If you're going to get a German Shorthaired Pointer, you need to have a lifestyle that supports his or her very active temperament. If you are someone who likes to sit at home in front of a cozy fire and read a book, the German Shorthaired Pointer is not for you. If, however, you are someone who thrives outdoors in all seasons (including in cold weather), to hunt, run, hike, and other challenging activities, and you want a canine companion who is hardy enough and has the physicality to withstand just about any environment, the German Shorthaired Pointer is a perfect dog for you.

This dog works especially well in rough terrain and actually needs to be off lead at least some of the time for the best exercise. If you can't take your pet hunting, hiking, walking, or somewhere out-ofdoors where he or she can be off lead at least some of the time for more vigorous exercise, make sure you take him or her to a dog park where he or she can run free. Leashed walking is certainly necessary, too, and will help cement for your pet that you are indeed the “alpha dog,” the one in charge. By its nature, however, the German Shorthaired Pointer is the perfect hunting dog and therefore needs at least some off-leash exercise.

The German Shorthaired Pointer also makes a perfect family dog. He or she has an excellent temperament for children – gentle, patient, and, if need be at the hands of oblivious children, long-suffering. Your pet is also very affectionate and will love you and your family with absolute devotion. Your pet makes an excellent guard dog, and will protect your family without hesitation. He or she is bold and courageous without training, simply as a natural instinct. Even though the dog is absolutely devoted as a pet, it can also work very independently apart from you as a hunting companion, for example, tracking game if need be, out of your sight. Your pet's excellent sense of smell makes it a superb tracking dog as well.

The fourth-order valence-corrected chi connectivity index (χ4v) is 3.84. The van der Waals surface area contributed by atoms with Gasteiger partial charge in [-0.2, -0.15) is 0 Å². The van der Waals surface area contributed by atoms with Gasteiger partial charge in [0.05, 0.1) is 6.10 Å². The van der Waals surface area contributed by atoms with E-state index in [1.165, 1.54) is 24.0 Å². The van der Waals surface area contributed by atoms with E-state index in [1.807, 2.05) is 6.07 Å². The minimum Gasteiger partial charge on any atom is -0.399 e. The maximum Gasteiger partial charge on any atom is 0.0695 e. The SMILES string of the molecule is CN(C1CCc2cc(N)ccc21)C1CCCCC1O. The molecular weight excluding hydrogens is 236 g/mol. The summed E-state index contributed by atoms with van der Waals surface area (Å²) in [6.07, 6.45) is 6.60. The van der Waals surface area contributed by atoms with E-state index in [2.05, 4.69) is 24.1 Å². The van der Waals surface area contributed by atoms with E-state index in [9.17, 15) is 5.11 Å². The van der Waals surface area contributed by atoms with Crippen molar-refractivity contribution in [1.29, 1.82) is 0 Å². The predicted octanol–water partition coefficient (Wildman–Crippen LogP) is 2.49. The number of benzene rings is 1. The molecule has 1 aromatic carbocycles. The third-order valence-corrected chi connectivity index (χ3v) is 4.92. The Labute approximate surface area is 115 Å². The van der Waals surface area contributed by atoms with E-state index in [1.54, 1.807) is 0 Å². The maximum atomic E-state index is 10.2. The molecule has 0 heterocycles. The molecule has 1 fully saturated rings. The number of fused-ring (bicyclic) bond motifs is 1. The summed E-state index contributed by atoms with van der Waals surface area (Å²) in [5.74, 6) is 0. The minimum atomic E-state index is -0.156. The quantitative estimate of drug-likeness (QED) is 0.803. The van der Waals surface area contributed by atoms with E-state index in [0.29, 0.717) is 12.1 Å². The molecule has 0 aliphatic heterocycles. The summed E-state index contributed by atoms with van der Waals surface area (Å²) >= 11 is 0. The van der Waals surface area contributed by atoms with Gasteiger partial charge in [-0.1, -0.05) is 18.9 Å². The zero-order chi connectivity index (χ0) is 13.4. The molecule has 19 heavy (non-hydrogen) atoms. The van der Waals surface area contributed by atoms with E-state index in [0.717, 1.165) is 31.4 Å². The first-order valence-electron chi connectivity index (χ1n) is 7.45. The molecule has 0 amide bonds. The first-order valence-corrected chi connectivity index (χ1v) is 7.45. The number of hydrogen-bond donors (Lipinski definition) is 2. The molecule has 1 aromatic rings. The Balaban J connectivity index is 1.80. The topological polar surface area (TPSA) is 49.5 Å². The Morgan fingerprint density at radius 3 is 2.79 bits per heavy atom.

Other "Prey" Pets in the Household

The German Shorthaired Pointer is very intelligent and obedient. Although it is by its nature a hunting dog or bird-dog and therefore may initially be unsafe around small animals (especially birds or other "prey" animals like rabbits), it is actually so obedient and intelligent that you can usually train your pet to leave your small animals alone over time. Most German Shorthaired Pointers will do this without hesitation, although it's wise to keep an eye on your puppy or young German Shorthaired Pointer until you know he or she will leave your “prey” pets alone.

Health The German Shorthaired Pointer is very hardy and healthy, as you might expect from a typical roughand- tumble hunting dog. It can be subject to some breed-related disorders like hip dysplasia and in some cases epilepsy, but in general is a very healthy dog. Make sure as with any dog that spends a lot of time outside that you take special care to keep your pet hydrated and well-fed. Contact with game animals can cause bacterial spread and infection, so regularly-timed visits to the veterinarian should be part of your pet's life, to both keep abreast of any problems that might develop and to take care of those that do appear. This dog’s lifespan is long, about 12 to 15 years.

Your pet likely has long, floppy ears, and can be prone to ear infections. Check and clean them regularly, again visiting the veterinarian if you do see signs of infection.


Your pet sheds constantly but relatively lightly, and the coat is short. You need to groom very little, just brushing occasionally. Bathe your pet only if necessary.


AKC MEET THE BREEDS®: German Shorthaired Pointer.

Retrieved June 22, 2012.

All About GSPs.

Retrieved June 22, 2012.

German Shorthaired Pointer.

Retrieved June 22, 2012.

German Shorthaired Pointer (German Short-haired Pointing Dog) (Deutsch Kurzhaar) (GSP).

Retrieved June 22, 2012.

German Shorthaired Pointers.

Retrieved June 22, 2012.

Questions people often ask about the German Shorthaired Pointer...

  • +Is the German Shorthaired Pointer easy to train?

  • +How much exercise does a German Shorthaired Pointer need?